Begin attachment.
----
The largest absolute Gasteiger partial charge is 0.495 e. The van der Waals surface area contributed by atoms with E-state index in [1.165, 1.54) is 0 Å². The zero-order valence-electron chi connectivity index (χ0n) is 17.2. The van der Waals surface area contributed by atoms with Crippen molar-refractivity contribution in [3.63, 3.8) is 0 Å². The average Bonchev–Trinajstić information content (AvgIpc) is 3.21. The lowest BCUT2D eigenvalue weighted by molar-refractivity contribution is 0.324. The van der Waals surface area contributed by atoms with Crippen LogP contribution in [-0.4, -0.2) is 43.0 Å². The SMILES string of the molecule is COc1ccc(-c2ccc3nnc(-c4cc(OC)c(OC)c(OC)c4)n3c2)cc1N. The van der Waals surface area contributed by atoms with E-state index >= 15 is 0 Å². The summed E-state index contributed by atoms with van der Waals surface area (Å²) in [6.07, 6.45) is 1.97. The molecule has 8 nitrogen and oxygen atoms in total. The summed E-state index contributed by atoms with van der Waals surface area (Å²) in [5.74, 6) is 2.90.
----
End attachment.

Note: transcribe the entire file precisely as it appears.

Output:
The largest absolute Gasteiger partial charge is 0.495 e. The van der Waals surface area contributed by atoms with E-state index in [1.165, 1.54) is 0 Å². The zero-order valence-electron chi connectivity index (χ0n) is 17.2. The van der Waals surface area contributed by atoms with Crippen molar-refractivity contribution in [3.63, 3.8) is 0 Å². The average Bonchev–Trinajstić information content (AvgIpc) is 3.21. The lowest BCUT2D eigenvalue weighted by molar-refractivity contribution is 0.324. The van der Waals surface area contributed by atoms with Crippen LogP contribution in [-0.4, -0.2) is 43.0 Å². The SMILES string of the molecule is COc1ccc(-c2ccc3nnc(-c4cc(OC)c(OC)c(OC)c4)n3c2)cc1N. The van der Waals surface area contributed by atoms with E-state index >= 15 is 0 Å². The summed E-state index contributed by atoms with van der Waals surface area (Å²) in [6.07, 6.45) is 1.97. The molecule has 8 nitrogen and oxygen atoms in total. The summed E-state index contributed by atoms with van der Waals surface area (Å²) in [5.74, 6) is 2.90.